Thursday, August 26, 2004
From the tomahawk-chopping Atlanta Braves to the often suggestively truncated South Carolina Gamecocks, there has been no dearth of outrage about the schmucks in the ridiculous costumes. And why not? The logic of mascot-induced indignation is clear: the University of Illinois's Chief Illiniwek is bad because he denigrates Native Americans, while the University of Mississippi's (semi-retired) Colonel Reb is bad because he glorifies the Old South. Got it?
Bargainer points to this article in the WaPo about how few good mascots are left.
...in smaller counties, mascots are more likely to be tied to local people or customs or to reflect an odd choice that struck the fancy of an administrator long ago. A case in point can be found at Virginia's Fluvanna County High School, whose teams are called the Flying Flucos. The name comes from a comment by a sports announcer, said Fluvanna Superintendent Thomas W. Smith. "It's very popular here," Smith said. "It's not something that people normally forget."So new schools, which are springing up around DC like dandelions, are all getting rather bland names, so as not to offend.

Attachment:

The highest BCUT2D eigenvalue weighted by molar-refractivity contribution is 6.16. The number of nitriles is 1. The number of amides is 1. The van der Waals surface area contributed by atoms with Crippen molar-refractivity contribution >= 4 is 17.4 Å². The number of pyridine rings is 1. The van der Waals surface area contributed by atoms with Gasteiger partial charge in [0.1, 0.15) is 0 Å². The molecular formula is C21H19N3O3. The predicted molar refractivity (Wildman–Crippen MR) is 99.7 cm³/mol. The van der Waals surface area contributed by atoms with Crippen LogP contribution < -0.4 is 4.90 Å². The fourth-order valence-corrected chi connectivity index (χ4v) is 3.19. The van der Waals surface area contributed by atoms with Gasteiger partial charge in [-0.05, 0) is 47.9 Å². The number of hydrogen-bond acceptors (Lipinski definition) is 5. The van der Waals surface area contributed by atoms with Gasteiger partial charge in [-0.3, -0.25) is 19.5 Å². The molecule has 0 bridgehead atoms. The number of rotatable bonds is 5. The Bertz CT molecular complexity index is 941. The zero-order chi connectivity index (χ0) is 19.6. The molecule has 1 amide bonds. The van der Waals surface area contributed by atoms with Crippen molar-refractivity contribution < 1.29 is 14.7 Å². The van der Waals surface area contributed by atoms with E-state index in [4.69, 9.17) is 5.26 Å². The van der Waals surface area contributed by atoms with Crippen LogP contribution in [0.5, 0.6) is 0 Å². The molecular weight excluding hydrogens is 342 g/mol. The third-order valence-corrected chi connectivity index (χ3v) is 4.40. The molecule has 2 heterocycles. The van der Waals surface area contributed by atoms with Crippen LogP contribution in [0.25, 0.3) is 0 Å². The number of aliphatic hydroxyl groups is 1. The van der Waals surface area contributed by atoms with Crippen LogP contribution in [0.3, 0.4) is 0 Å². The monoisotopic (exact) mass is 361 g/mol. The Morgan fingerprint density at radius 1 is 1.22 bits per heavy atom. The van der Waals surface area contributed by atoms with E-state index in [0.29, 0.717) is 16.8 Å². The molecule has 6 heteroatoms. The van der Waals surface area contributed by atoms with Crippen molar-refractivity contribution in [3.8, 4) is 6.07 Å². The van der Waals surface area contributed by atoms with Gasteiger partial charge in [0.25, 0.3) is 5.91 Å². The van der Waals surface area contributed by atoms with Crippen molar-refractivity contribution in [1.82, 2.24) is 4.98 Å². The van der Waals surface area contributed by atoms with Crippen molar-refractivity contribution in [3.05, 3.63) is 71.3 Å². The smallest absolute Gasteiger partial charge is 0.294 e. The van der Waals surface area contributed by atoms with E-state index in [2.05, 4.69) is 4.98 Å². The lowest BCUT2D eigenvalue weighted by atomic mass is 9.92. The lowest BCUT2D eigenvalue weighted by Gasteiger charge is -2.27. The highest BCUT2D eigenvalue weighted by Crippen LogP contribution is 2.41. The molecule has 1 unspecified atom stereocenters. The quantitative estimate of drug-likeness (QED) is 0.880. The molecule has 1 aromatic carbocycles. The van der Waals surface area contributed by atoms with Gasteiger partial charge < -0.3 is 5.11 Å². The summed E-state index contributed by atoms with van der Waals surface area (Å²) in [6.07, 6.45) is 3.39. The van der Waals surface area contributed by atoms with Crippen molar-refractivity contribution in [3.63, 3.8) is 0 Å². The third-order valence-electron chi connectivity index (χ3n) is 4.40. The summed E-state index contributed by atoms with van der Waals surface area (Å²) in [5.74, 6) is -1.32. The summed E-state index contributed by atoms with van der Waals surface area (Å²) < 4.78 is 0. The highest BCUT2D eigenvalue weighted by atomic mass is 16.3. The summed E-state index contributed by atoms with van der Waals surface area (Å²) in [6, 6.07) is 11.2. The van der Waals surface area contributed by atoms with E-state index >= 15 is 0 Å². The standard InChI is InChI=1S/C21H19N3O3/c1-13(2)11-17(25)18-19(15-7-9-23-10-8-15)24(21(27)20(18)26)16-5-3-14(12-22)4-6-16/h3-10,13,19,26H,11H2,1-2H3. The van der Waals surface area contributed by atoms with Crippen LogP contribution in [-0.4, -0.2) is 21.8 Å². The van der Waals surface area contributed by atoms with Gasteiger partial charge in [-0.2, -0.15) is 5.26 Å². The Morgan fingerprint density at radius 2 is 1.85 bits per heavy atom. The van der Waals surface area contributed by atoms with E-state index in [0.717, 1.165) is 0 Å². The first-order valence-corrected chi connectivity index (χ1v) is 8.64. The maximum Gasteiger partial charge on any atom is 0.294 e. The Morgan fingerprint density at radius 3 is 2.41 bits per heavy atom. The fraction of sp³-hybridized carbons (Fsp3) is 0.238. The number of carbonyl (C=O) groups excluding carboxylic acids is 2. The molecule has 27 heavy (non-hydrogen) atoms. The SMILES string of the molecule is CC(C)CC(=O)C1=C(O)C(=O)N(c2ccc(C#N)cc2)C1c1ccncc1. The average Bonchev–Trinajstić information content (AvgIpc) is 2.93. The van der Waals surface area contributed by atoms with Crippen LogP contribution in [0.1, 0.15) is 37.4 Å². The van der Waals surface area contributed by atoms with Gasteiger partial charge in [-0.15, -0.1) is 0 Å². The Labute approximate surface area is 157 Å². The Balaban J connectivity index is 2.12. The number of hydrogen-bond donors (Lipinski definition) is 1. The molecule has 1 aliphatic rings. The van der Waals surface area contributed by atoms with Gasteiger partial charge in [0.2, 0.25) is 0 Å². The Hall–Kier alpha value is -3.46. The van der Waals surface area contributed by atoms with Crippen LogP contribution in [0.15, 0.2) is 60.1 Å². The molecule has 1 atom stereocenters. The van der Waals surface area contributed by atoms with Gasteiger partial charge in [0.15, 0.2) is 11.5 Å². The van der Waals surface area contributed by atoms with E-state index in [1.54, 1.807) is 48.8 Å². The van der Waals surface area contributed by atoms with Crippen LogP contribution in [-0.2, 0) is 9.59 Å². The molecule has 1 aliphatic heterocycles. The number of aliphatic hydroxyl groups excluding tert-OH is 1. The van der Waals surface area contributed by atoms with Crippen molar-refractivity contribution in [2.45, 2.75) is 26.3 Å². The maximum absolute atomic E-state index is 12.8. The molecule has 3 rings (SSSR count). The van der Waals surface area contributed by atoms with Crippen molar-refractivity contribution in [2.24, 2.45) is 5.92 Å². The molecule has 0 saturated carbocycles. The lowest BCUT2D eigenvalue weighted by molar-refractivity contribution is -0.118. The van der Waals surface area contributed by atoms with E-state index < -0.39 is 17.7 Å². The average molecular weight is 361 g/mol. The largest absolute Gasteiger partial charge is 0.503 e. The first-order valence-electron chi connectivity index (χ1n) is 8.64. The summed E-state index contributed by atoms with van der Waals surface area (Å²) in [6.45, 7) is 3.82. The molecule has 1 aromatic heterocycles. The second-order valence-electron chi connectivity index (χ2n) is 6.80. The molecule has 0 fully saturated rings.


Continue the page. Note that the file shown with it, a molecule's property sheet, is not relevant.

But in the Washington area, where high schools open nearly every year in some suburbs, principals present their students with a small group of crowd-pleasing names. Mascot images are pulled off Web sites that offer hundreds of images.
"When I personally heard Freedom High School, I thought Eagles," said Christine Forester, who will lead Loudoun's Freedom High, which will open next year. "I always thought of eagles as majestic and soaring."
Students had other ideas. Some wanted to be the Freedom Patriots. That mascot was already claimed by Loudoun's Park View High School. Then someone suggested "Freedom Fighters." That called to mind an image that Forester wasn't quite comfortable with.
"You have to think: How does it strike people?" she said.
The students were eventually presented three choices: Hawks, Flyers and Eagles. Eagles narrowly won over Hawks.
And creativity lost.